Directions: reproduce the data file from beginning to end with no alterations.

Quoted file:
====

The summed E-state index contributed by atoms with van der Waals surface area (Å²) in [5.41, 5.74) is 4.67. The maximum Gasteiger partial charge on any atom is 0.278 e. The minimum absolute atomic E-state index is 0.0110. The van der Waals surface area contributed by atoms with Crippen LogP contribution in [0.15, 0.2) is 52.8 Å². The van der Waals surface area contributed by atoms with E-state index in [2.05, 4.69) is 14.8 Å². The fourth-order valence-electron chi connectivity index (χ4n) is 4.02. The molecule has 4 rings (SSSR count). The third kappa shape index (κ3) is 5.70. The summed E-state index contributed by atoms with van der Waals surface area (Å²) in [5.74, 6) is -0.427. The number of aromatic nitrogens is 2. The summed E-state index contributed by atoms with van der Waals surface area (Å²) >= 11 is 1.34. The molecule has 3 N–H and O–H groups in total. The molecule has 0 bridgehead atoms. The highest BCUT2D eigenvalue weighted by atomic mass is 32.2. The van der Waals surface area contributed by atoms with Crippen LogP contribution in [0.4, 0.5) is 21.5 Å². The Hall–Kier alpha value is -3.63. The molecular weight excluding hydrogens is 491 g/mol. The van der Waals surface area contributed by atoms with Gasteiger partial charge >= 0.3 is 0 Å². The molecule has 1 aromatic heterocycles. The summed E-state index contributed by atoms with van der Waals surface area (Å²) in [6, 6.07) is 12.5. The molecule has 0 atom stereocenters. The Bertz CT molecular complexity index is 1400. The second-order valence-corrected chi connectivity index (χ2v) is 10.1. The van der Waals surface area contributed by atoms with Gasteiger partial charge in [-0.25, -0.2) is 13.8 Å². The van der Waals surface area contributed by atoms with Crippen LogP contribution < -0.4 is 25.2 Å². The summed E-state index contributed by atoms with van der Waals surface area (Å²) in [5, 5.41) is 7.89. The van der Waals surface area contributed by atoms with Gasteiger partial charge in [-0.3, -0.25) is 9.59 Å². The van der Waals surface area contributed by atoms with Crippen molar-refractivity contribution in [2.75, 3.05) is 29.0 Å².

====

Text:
The summed E-state index contributed by atoms with van der Waals surface area (Å²) in [5.41, 5.74) is 4.67. The maximum Gasteiger partial charge on any atom is 0.278 e. The minimum absolute atomic E-state index is 0.0110. The van der Waals surface area contributed by atoms with Crippen LogP contribution in [0.15, 0.2) is 52.8 Å². The van der Waals surface area contributed by atoms with E-state index in [2.05, 4.69) is 14.8 Å². The fourth-order valence-electron chi connectivity index (χ4n) is 4.02. The molecule has 4 rings (SSSR count). The third kappa shape index (κ3) is 5.70. The summed E-state index contributed by atoms with van der Waals surface area (Å²) in [5.74, 6) is -0.427. The number of aromatic nitrogens is 2. The summed E-state index contributed by atoms with van der Waals surface area (Å²) >= 11 is 1.34. The molecule has 3 N–H and O–H groups in total. The molecule has 0 bridgehead atoms. The highest BCUT2D eigenvalue weighted by atomic mass is 32.2. The van der Waals surface area contributed by atoms with Crippen LogP contribution in [0.4, 0.5) is 21.5 Å². The Hall–Kier alpha value is -3.63. The molecular weight excluding hydrogens is 491 g/mol. The van der Waals surface area contributed by atoms with Gasteiger partial charge >= 0.3 is 0 Å². The molecule has 1 aromatic heterocycles. The summed E-state index contributed by atoms with van der Waals surface area (Å²) in [6, 6.07) is 12.5. The molecule has 0 atom stereocenters. The Bertz CT molecular complexity index is 1400. The second-order valence-corrected chi connectivity index (χ2v) is 10.1. The van der Waals surface area contributed by atoms with Gasteiger partial charge in [-0.25, -0.2) is 13.8 Å². The van der Waals surface area contributed by atoms with Crippen LogP contribution < -0.4 is 25.2 Å². The summed E-state index contributed by atoms with van der Waals surface area (Å²) in [5, 5.41) is 7.89. The van der Waals surface area contributed by atoms with Gasteiger partial charge in [-0.3, -0.25) is 9.59 Å². The van der Waals surface area contributed by atoms with Crippen molar-refractivity contribution in [2.75, 3.05) is 29.0 Å².